It's your last summer vacation before college. It was supposed to be a once in a lifetime, knockdown drag-out, road trip with your best friends. Your parents on the other hand wanted to spend one more summer as a family before you left the nest. So they put the kiabash on your awesome plans and packed up the family van and headed north, to the Adirondack park.
Ah yes, the Adirondacks! The largest park and the largest state-level protected area in the contiguous United States, and the largest National Historic Landmark.
The park covers some 6.1 million acres, a land area greater than Vermont, or of Yellowstone, Yosemite, Grand Canyon, Glacier, and Great Smoky Mountains National Parks combined.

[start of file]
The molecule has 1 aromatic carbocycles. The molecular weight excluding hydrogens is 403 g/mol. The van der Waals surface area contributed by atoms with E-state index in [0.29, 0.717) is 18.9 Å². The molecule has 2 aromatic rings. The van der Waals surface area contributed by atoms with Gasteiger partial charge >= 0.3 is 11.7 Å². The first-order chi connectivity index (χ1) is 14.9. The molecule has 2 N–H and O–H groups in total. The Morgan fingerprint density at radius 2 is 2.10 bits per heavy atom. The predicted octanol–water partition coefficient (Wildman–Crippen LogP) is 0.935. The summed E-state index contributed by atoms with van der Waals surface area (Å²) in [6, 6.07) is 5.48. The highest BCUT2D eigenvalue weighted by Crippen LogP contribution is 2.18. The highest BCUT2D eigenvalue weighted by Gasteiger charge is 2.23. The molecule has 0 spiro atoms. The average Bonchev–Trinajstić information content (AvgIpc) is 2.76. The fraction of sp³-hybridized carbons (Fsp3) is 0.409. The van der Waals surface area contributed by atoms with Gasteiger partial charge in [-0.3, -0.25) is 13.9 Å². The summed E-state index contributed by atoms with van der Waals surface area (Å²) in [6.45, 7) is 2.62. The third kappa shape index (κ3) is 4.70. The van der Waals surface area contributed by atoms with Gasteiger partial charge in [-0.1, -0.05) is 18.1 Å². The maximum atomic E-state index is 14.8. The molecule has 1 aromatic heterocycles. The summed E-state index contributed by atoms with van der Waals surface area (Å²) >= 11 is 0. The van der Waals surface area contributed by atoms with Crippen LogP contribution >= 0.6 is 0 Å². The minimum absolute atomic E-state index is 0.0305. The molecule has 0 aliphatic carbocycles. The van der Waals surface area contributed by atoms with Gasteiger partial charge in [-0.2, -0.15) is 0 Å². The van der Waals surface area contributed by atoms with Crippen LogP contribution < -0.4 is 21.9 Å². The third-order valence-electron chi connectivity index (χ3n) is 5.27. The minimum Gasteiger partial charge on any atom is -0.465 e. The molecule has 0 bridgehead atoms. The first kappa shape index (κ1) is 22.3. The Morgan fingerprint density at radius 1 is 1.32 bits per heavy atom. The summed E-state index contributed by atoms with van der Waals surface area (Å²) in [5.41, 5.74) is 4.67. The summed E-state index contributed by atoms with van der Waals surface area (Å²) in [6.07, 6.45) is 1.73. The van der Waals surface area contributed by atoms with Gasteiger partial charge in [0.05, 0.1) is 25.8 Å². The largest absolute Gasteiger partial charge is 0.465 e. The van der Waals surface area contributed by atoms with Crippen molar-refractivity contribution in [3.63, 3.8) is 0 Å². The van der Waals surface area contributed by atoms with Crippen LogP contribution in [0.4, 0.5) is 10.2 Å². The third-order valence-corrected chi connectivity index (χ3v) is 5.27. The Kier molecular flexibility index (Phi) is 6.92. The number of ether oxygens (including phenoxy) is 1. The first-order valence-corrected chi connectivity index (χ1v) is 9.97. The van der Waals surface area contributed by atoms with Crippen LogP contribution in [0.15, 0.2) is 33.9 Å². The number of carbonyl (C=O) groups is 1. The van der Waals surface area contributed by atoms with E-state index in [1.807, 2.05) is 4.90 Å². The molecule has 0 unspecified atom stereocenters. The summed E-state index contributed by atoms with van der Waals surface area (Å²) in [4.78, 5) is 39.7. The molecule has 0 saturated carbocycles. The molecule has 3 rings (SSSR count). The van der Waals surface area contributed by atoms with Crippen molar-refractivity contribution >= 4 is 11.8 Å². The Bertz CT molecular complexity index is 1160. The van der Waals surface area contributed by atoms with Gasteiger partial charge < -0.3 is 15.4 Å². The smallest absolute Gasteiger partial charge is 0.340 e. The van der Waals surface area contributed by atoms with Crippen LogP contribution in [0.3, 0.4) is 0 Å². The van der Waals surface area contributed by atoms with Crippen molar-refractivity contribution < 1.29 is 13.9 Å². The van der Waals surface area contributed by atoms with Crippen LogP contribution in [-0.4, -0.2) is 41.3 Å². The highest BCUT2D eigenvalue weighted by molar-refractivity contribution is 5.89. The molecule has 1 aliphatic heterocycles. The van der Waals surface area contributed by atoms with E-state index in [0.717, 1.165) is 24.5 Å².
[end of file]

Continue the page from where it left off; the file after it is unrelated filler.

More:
Much of the land is directly controlled by the state's Forest Preserve, but more than half the land within the Adirondack Park is privately owned, including several villages and hamlets.
Trees and lakes. Lakes and trees. The landscape rolls by for what seems like days as your car winds deep into the mountains along the old snaking rural routes. Towns blink by, some lasting only a few seconds. The roads are dotted with dirt and gravel trails branching off and worming into the thick forest, leading to God-knows-what.
Those hills old, and the park is massive. Hidden away in the northern portion of New York state. Even today much of the park is unexplored, not to say it isn't mapped, it is. Those maps can only show you the way, some things have to be seen with your own eyes. Then again, somethings shouldn't see the light of day.